By 14 November 2017 | Categories: Skills and Development



The rise of competency-based learning is changing the landscape of higher education in South Africa.

This is according to Sam Paddock, CEO and co-founder of Cape Town online education company GetSmarter, who says that this method of learning has the potential to bridge the gap between higher education and the workplace, because it focuses on what students can do and not just what they know.

“It could shrink the skills gap,” he explains. “Competency-based learning enables students to get academic credit by demonstrating proficiency in specific areas such as leadership, entrepreneurship, business management, computer science, engineering, and teaching.”

It also accommodates the busy lifestyle of working adults who do not have the time to earn university degrees through the traditional methods of higher education, says Paddock.

“It provides the flexibility to hold down a full-time job while earning a degree or certification.”

Competency-based learning also gives millions of adults who struggled to complete college or university but earned some credits the opportunity to obtain degrees or certifications that can lead to good jobs.

“Individuals can quickly prove what skills they already possess and move on to learning those they don’t,” he says.

GetSmarter provides short online outcomes based courses to working professionals worldwide in conjunction with local and international universities.

Outcomes and assessments are the cornerstones of competency-based learning, degrees and certifications are awarded through tangible evidence of learning, and students can apply knowledge acquired through work, life experiences or prior education.

Paddock says that what students know and can do is more important than how they learned it or how long it took to learn.

“Students can fill the gaps in their knowledge through self-study at any time of the day or night from anywhere in the world at their own pace,” he adds.

Regardless of whether they master the course content in 100 or more learning periods or in half as many, they can get credit for their progress.

Digital technologies also allow the learning experience to be personalised to meet each student’s specific needs.

Because students’ progress is measured based on the demonstration of the skills they have acquired, online competency-based learning allows for a quick flow of work-ready individuals.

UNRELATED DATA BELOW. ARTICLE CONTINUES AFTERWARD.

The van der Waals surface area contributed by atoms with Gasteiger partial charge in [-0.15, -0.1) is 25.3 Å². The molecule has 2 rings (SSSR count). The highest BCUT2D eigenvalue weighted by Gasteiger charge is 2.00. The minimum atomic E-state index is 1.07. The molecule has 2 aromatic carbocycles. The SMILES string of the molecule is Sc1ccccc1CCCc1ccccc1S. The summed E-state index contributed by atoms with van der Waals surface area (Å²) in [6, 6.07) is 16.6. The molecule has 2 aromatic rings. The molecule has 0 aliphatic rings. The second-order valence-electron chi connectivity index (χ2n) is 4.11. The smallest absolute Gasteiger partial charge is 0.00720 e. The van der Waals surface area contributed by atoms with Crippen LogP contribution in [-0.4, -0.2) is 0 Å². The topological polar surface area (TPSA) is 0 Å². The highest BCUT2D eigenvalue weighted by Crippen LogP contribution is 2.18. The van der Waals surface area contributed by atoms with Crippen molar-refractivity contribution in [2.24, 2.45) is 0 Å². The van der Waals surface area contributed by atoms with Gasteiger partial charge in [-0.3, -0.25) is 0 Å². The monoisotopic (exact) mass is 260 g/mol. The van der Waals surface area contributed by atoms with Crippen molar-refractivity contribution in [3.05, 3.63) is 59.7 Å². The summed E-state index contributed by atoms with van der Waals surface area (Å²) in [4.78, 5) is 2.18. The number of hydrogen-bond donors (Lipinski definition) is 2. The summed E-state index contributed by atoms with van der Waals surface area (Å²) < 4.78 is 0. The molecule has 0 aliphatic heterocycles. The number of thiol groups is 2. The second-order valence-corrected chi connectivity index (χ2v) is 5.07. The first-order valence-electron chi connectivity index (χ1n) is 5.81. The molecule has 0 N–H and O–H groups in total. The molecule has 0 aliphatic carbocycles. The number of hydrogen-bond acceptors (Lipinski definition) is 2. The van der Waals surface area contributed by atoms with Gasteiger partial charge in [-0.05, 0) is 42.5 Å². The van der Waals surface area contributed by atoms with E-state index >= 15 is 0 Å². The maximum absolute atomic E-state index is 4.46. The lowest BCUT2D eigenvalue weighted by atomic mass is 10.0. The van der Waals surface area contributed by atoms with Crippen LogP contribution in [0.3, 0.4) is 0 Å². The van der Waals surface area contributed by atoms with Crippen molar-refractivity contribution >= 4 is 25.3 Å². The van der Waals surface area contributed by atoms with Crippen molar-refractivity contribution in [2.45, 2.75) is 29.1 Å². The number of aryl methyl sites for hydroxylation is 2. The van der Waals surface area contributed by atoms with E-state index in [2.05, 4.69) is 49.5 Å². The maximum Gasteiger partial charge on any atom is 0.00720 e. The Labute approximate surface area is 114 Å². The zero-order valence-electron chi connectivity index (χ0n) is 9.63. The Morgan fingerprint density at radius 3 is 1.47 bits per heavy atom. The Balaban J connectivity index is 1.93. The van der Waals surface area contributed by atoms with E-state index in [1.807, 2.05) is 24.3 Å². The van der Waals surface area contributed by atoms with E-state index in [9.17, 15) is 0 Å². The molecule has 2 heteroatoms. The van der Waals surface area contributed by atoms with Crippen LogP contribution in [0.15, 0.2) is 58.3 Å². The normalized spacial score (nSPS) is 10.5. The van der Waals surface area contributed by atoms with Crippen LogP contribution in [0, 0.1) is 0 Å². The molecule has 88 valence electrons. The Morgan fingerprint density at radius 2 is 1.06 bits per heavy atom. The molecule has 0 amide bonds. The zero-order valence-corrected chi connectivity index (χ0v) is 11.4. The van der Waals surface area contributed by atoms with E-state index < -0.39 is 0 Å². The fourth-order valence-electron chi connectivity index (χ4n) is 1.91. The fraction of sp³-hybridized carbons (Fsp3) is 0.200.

Employers are looking to hire skilled workers who can demonstrate critical thinking abilities and analyse and problem solve real-world challenges, both of which play an integral role in online competency-based learning, says Paddock.

“Acquiring skills like these is vital in a rapidly changing world where individuals need to embrace a culture of lifelong learning to remain relevant.”

Competency-based learning can help colleges and universities to turn out graduates who are prepared for the working world rather than just being good at memorising lectures and cramming for tests.

“Countless local and international colleges and universities are offering or developing online based education programmes, including competency-based courses,” says Paddock.

In a new survey of more than 100 university deans, nine out of 10 of those surveyed said their campuses will offer more online courses a decade from now than they do today.

The survey was conducted by the Arizona State-Georgetown University Academy for Innovative Higher Education Leadership and GetSmarter’s US based parent company, 2U, which partners with top colleges and universities to provide online degrees.

“Higher learning institutions worldwide are searching for new approaches like online education to expand student enrollment,” says Paddock.

This will enable them to create new revenue streams when enrollment is declining and tap into the growing market of older students, many of whom are already employed or are looking for jobs.

Charla Long, former dean of professional studies at Lipscomb University in Tennessee, who is now the executive director of the Competency-Based Education Network, is particularly vocal about the value of competency-based learning.

“I think it is being seen as something that can help higher learning institutions sustain themselves,” she was quoted as saying in an article on ( “This might eventually be seen as the new face of higher education.”

Laurie Dodge, vice chancellor and vice provost at Brandman University in California was quoted in the same article as saying: “Competency-based education is popular, and everybody wants a piece of it.”

Another champion of this method of learning is Harvard Business School Professor and disruptive innovation expert Dr. Clayton Christensen. 

"Online competency-based education stands out as the innovation most likely to disrupt higher education," he said in an article on the Western Governors University website:

Visit: for more information on online competency based courses to further career prospects.



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